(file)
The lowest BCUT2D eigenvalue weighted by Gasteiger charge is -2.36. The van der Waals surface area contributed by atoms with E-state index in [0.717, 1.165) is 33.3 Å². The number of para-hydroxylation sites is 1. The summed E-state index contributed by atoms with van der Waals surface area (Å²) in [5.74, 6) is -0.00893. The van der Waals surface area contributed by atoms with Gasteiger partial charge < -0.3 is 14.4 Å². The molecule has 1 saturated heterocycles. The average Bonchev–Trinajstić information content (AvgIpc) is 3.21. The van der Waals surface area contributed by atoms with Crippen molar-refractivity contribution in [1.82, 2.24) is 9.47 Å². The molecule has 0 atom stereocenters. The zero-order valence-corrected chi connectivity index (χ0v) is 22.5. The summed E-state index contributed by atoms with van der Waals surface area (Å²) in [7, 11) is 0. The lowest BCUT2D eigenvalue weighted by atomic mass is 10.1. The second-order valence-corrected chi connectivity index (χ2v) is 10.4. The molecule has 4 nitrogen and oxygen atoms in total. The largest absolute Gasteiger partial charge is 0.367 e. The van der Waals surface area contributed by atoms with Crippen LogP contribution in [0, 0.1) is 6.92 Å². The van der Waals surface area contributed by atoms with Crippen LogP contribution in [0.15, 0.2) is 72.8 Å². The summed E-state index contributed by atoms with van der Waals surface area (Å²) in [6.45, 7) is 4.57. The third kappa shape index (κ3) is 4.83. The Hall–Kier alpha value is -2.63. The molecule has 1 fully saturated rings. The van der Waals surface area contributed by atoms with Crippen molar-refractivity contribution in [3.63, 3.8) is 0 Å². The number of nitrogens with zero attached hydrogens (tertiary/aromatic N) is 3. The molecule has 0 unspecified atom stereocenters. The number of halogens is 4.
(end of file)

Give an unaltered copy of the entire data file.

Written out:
The lowest BCUT2D eigenvalue weighted by Gasteiger charge is -2.36. The van der Waals surface area contributed by atoms with E-state index in [0.717, 1.165) is 33.3 Å². The number of para-hydroxylation sites is 1. The summed E-state index contributed by atoms with van der Waals surface area (Å²) in [5.74, 6) is -0.00893. The van der Waals surface area contributed by atoms with Gasteiger partial charge < -0.3 is 14.4 Å². The molecule has 1 saturated heterocycles. The average Bonchev–Trinajstić information content (AvgIpc) is 3.21. The van der Waals surface area contributed by atoms with Crippen molar-refractivity contribution in [1.82, 2.24) is 9.47 Å². The molecule has 0 atom stereocenters. The zero-order valence-corrected chi connectivity index (χ0v) is 22.5. The summed E-state index contributed by atoms with van der Waals surface area (Å²) in [7, 11) is 0. The lowest BCUT2D eigenvalue weighted by atomic mass is 10.1. The second-order valence-corrected chi connectivity index (χ2v) is 10.4. The molecule has 4 nitrogen and oxygen atoms in total. The largest absolute Gasteiger partial charge is 0.367 e. The van der Waals surface area contributed by atoms with Crippen LogP contribution in [0, 0.1) is 6.92 Å². The van der Waals surface area contributed by atoms with Crippen LogP contribution in [0.15, 0.2) is 72.8 Å². The summed E-state index contributed by atoms with van der Waals surface area (Å²) in [6.45, 7) is 4.57. The third kappa shape index (κ3) is 4.83. The Hall–Kier alpha value is -2.63. The molecule has 1 fully saturated rings. The van der Waals surface area contributed by atoms with Crippen molar-refractivity contribution in [3.63, 3.8) is 0 Å². The number of nitrogens with zero attached hydrogens (tertiary/aromatic N) is 3. The molecule has 0 unspecified atom stereocenters. The number of halogens is 4.